Recent fatalities during the swim portion of other Midwest triathlons has attracted media interest and inquiries from participants. In response, the organizers of the Door County Triathlon (DCT) are providing the following information. This post details what precautions the organizers take to keep you safe and what you, the participants, can do to maximize your safety during the swim portion of the race.
The organizers of the DCT have always gone to great lengths to ensure the safety of its participants, particularly during the swim. These measures include:
- WELL-MARKED SWIM COURSE – In addition to putting out turn buoys, the DCT anchors large orange buoys every 50 yards along the Sprint (10 buoys) and Half Iron (40 buoys) swim courses. The buoys are numbered for the benefit of the participants and the Lifeguard Director who is able to assign lifeguards to monitoring specific sections of the swim route.
- AMPLE LIFEGUARD STAFFING – USA Triathlon, which sanctions the DCT, requires 1 lifeguard for every 35 swimmers in the water for ocean/Great Lakes swims. Based on our participation totals (maximum of 400 swimmers in the water at any time) and the possibility of wavy conditions, the DCT is required to staff a minimum of 12 lifeguards each day. In reality, the DCT staffs over twice this amount with 25-30 lifeguards on duty each day. We work closely with the local YMCA to provide experienced lifeguards who receive open water swim safety training at Murphy Park prior to the race each year.
- MARINE SUPPORT – DCT provides numerous types of watercraft to ensure participant safety, including:
- Sit-on-Top Kayaks – These provide lifeguards an elevated view to better monitor your safety and progress.
- Jetski’s – These are piloted by police and fire department personnel with lifeguards on the back to respond as quickly as possible.
- Pontoon Boats – These are positioned just outside of the turns to afford better monitoring of the participants and serve as “exit platforms” for those who choose to exit the swim early.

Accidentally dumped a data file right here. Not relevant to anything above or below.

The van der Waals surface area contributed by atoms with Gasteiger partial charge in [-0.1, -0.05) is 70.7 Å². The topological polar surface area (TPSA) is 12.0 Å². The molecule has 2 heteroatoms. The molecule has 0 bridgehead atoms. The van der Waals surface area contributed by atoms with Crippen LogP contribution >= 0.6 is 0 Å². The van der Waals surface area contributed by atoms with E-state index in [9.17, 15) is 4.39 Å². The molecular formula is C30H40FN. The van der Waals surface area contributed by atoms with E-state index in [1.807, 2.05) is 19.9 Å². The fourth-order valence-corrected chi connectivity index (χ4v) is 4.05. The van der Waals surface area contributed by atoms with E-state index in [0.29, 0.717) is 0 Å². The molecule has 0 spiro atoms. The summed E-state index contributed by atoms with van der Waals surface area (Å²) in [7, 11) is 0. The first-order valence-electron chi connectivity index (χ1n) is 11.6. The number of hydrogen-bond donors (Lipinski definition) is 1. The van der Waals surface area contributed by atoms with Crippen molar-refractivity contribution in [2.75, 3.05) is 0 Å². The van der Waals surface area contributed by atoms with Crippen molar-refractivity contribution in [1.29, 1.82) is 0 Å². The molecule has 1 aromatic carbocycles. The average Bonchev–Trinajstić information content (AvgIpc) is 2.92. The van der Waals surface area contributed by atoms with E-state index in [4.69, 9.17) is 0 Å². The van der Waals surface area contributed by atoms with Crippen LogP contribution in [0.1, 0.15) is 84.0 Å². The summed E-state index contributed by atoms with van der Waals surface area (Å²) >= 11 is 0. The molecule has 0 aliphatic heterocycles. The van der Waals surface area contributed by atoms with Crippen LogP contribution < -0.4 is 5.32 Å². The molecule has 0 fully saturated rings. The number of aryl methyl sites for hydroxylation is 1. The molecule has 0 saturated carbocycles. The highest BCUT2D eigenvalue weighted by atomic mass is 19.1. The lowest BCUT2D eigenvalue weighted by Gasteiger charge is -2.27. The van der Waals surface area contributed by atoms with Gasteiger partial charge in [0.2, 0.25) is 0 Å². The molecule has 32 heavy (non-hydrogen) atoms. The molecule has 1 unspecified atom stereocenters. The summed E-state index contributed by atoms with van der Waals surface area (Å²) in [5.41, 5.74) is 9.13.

- Extractor Sleds – These devices are fixed to the back of the jetski’s and facilitate the rapid transport of panicked or unconscious swimmers back to shore, minimizing the response time for our lifeguards and medical staff.
- Search and Rescue Dive Teams – We have experienced search and rescue divers on standby on the pontoon boats every year to respond quickly if a swimmer drops below the surface.
- BRIGHT SWIM CAPS – The logo’d swim caps we give out each year aren’t just swag. They are high-visibility equipment that helps us monitor your safety, which is why you are required to wear them.
Here are things we recommend you do to ensure your own safety:
- TRAIN IN A LARGE OPEN BODY OF WATER – Swimming in open water is very different than swimming in the lap lane of a pool. Surface conditions, current, and visibility present additional challenges. In a large open body of water like an ocean or the Great Lakes, the volatility in these factors can be even more pronounced. Horseshoe Bay by Murphy Park, where the DCT swim takes place, is in the bay of Green Bay, part of Lake Michigan. There can be wavy conditions and water temperatures can swing 15 degrees overnight. We strongly advise our athletes to pursue opportunities to train in Lake Michigan, the bay of Green Bay, or other large open bodies of water prior to race day. There is an upcoming open water training opportunity at Murphy Park on June 29th. CLICK HERE for details.
- WEAR A WETSUIT – As already stated, the surface conditions and water temperatures in Horseshoe Bay can be unpredictable. A wetsuit provides additional warmth and buoyancy to swimmers. If you don’t already own a wetsuit, we encourage you to borrow one from a friend or rent one. Our official wetsuit rental partner is wetsuitrental.com.
- RELAX IN THE WATER – Prior to the start of the race, enter the water so you can acclimate and warm up the water in your wetsuit before your wave begins. If you are nervous at the start of the swim, hang out towards the back of your wave and use a breaststroke or dog paddle until you are comfortable putting your face in the water. Focus on relaxing your breathing and take notice of the safety infrastructure around you. If you are new to the sport, have a goal of finishing each discipline and don’t concern yourself with achieving a specific finish time.
- SEE SOMETHING, SAY SOMETHING – If you see another athlete who is struggling or non-responsive, take action. Wave your arms (click here for specific arm signals) and holler to get the attention of the nearest lifeguard before you continue. As the saying goes, “We’re all in this together.”
Your safety is our highest priority. We will do everything in our power to make your triathlon experience in Door County a safe and enjoyable one. If you have any questions or concerns, just ask.
Sean Ryan, Race Director